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AP Top News at 8:27 p.m. EDT

Trump mocks critics: I'll accept election results _ if I win
DELAWARE, Ohio (AP) - Mocking his critics, Donald Trump pledged Thursday to fully accept the outcome of next month's presidential election - if he wins. The Republican said he reserved the right to contest questionable results, deepening his unsubstantiated assertions that the race against Hillary Clinton could be rigged against him. Trump's comments came a day after his stunning refusal in the final presidential debate to say whether he would concede to Clinton if he loses. His resistance, threatening to undermine the essence of American democracy, was roundly rejected by fellow Republicans. Arizona Sen. John McCain, the 2008 GOP nominee, called the peaceful transfer of power "the pride of our country." "I didn't like the outcome of the 2008 election.

For first lady, Trump is he who shall remain nameless
PHOENIX (AP) - First lady Michelle Obama has emerged as perhaps the most effective Donald Trump critic in the Democrats' lineup, and she's done it without ever uttering two key words: Donald Trump. In her six campaign trail speeches for Hillary Clinton, the first lady has never said the Republican nominee's name. She's talked about "this candidate" and dedicated much of her time to a searing indictment of his words and positions. But throughout her buzzworthy takedowns, Trump remains the man who shall remain nameless. Mrs. Obama didn't depart from her rhetorical dismissal of Trump in Phoenix Thursday. Her appearance in Arizona was a mission to crack open new territory in a GOP-leaning state polls show is now competitive.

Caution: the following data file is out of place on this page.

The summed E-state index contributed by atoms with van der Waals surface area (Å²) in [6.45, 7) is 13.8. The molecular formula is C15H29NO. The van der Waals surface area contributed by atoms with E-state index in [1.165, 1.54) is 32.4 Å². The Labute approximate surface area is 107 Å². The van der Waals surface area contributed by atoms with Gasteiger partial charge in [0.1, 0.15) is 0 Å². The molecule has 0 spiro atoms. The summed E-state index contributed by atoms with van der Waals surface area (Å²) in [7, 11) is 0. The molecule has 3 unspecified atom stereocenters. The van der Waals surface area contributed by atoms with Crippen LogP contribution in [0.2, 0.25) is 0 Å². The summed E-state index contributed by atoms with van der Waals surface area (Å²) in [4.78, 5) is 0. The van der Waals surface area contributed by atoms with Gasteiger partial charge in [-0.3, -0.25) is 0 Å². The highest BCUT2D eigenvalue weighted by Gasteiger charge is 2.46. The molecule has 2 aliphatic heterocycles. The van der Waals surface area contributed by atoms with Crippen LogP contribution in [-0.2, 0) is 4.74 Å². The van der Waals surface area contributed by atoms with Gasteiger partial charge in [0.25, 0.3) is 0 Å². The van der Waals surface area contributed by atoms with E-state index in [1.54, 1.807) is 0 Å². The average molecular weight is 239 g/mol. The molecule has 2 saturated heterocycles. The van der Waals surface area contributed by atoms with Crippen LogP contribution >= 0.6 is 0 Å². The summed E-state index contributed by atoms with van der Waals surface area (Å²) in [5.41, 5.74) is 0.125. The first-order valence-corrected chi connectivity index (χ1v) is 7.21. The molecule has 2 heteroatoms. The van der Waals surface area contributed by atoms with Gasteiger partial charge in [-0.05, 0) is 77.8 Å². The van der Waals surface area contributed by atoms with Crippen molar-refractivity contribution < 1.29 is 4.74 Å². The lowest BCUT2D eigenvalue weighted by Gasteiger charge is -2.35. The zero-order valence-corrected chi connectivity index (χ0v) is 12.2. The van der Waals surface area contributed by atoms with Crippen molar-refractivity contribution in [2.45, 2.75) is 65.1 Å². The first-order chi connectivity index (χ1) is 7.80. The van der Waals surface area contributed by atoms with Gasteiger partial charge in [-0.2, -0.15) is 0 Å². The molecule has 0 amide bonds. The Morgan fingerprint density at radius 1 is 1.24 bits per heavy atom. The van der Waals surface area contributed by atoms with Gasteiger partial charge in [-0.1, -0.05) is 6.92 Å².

Iraqi special forces join battle for Mosul, US soldier dies
BARTELLA, Iraq (AP) - In a significant escalation of the battle for Mosul, elite Iraqi special forces joined the fight Thursday, unleashing a pre-dawn assault on an Islamic State-held town east of the besieged city, and the U.S. military announced the first American combat death since the operation began. U.S. officials said the American service member died Thursday from wounds sustained in a roadside bomb explosion north of Mosul. More than 100 U.S. special operations forces are embedded with Iraqi units in the offensive, and hundreds more are playing a support role in staging bases. The American had been operating as an explosive ordnance disposal specialist in support of the Iraqi Kurdish force known as the peshmerga, the U.S.

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Turkey ramps up fight against Kurdish fighters in Syria
BEIRUT (AP) - Turkey escalated its offensive Thursday against Kurdish fighters in northern Syria, pounding them with airstrikes and artillery, and complicating the battle against the Islamic State group by Ankara and Washington, both NATO allies. In the fight for Aleppo, meanwhile, the Syrian military used a lull in violence to urge residents and rebels to evacuate the besieged opposition-held part of the city. Turkey's state-run Anadolu news agency said as many as 200 members of the Kurdish-led forces were killed in Syria's Aleppo province by the Turkish bombing and shelling. A senior commander with the main Syria Kurdish militia confirmed the Turkish attack on his forces north of Aleppo but disputed the casualty toll, saying that no more than 10 fighters were killed.

Most Syrian refugees arriving in US are kids; schools adapt
EL CAJON, Calif. (AP) - Seated at his desk at a suburban San Diego middle school, 12-year-old Abdulhamid Ashehneh tries not to let his mind wander to the painful memories of his life in civil war-torn Syria. His father disappeared suddenly four years ago and, the family believes, was killed. Months later, Abdulhamid's mother boarded a bus with her six children, the youngest 2, and fled to Jordan, the sound of bombs ringing in the distance. "I think about my Dad a lot," Abdulhamid said recently after practicing English at Cajon Valley Middle School, which has received an influx of Syrian children.